DOE Response: The Department has decided not to alter the proposed regulation dealing with the calculation of Credit Subsidy Costs. With respect to the issue of transparency, the Department certainly understands the need for and importance of a mechanism to allow potential participants in the Title XVII program to calculate an approximate Credit Subsidy Cost for the loan guarantee they are seeking from DOE. The Department currently is working to develop a methodology that can be used to calculate the Credit Subsidy Cost for individual projects under this program. With respect to the comment indicating that the credit subsidy cost should be small, DOE must calculate the Credit Subsidy Cost in accordance with the Federal Credit Reform Act. DOE will calculate the Credit Subsidy Cost of any loan guarantee on a case-by-case basis in accordance with FCRA and OMB Circular A-11. Per the definition in FCRA, the credit subsidy cost reflects the net present value of estimated payments from the government (e.g. default claim payments) and to the government (e.g., recoveries), discounted to the point of disbursement. For any project, the terms and conditions of the guaranteed debt, the risks associated with the project, and any other factor that affects the amount and timing of such cash flows will affect the credit subsidy cost calculation. Factors that mitigate risks will generally lower the credit subsidy cost. We note that the approach used by Ex-Im and recommended by Ameren does not apply here because the fees charged by Ex-Im do not reflect the subsidy cost for the loan guarantee.
The Department and the Office of Management and Budget (OMB) recognize the value to project sponsors and lenders of knowing the earliest reasonable time the appropriate credit subsidy cost for the sponsor's desired loan guarantee. The Department and OMB further recognize that the two agencies must work together to produce any preliminary credit subsidy cost estimate. Accordingly, the Department and OMB are committed to making every effort to agree upon and provide to project sponsors, at the time a Term Sheet is provided, a preliminary credit subsidy cost estimate for the desired loan guarantee, based on information available to the Department and OMB at that time. The final credit subsidy cost determination can only be made at the time of the Loan Guarantee Agreement, and may be different from the preliminary credit subsidy cost estimate, depending on project-specific and other relevant factors including final structure, the terms and conditions of the debt supported by the Title XVII guarantee, and risk characteristics of the project.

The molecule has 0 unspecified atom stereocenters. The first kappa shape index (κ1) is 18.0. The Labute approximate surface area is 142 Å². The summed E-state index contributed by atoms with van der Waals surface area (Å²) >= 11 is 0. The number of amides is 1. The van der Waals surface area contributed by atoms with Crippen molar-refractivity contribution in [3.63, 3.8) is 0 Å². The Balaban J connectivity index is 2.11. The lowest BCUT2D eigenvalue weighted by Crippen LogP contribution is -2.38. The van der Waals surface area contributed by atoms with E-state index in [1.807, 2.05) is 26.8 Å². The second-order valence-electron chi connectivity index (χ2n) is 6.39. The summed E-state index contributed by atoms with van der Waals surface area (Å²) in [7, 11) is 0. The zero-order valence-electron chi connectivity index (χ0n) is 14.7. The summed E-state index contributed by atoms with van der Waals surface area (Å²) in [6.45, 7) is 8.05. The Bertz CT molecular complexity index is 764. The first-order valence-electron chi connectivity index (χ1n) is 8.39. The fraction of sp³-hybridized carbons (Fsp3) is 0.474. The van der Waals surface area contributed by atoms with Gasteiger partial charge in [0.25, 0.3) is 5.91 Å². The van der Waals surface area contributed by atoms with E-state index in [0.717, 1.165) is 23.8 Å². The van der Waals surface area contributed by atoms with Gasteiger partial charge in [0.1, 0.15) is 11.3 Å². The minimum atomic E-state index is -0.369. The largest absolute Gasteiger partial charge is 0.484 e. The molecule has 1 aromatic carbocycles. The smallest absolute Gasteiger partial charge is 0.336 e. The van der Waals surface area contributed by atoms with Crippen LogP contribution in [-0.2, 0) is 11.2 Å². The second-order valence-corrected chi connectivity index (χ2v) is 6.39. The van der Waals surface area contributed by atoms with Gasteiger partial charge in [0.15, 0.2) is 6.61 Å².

We note that Applicants are free to withdraw their Applications at any time if they find that the Credit Subsidy Cost is more than the Applicant is willing to pay. The right of an Applicant to withdraw its application does not relieve the Applicant of any obligations to DOE at the time of the withdrawal (including, for example, the payment of outstanding or accrued administrative fees).
On the other hand, we do not agree that lenders in all circumstances should similarly be permitted to withdraw their commitments upon notification of the Credit Subsidy Cost, as recommended by some commenters. The rights of lenders to withdraw will turn on the nature of the commitment that the lender has given to the Borrower.
We also reject the recommendation that Applicants should be able to make partial payment of the Credit Subsidy Cost and rely on appropriations for the remainder of the Credit Subsidy Cost for a particular project. As indicated in the NOPR, DOE interprets section 1702(b)(2) of the Act as not permitting partial payment of the Credit Subsidy Cost by the Borrower, with the remainder coming from an appropriation. DOE believes the statutory language is clear in that regard, but even if it were determined to be ambiguous, DOE would exercise its policy discretion to interpret the statutory provision in the manner set forth herein. Consequently, DOE adheres to the interpretation of this provision set forth in the NOPR, and retains in the final rule the all or none principle with respect to the payment of Credit Subsidy Costs, unless otherwise provided by statute. The Department notes that the final rule does not prohibit the use of appropriations to pay for those Credit Subsidy Costs—indeed, Title XVII explicitly allows that. But DOE has no current intention to seek appropriations to pay Credit Subsidy Costs for any projects.
F. Assessment of Fees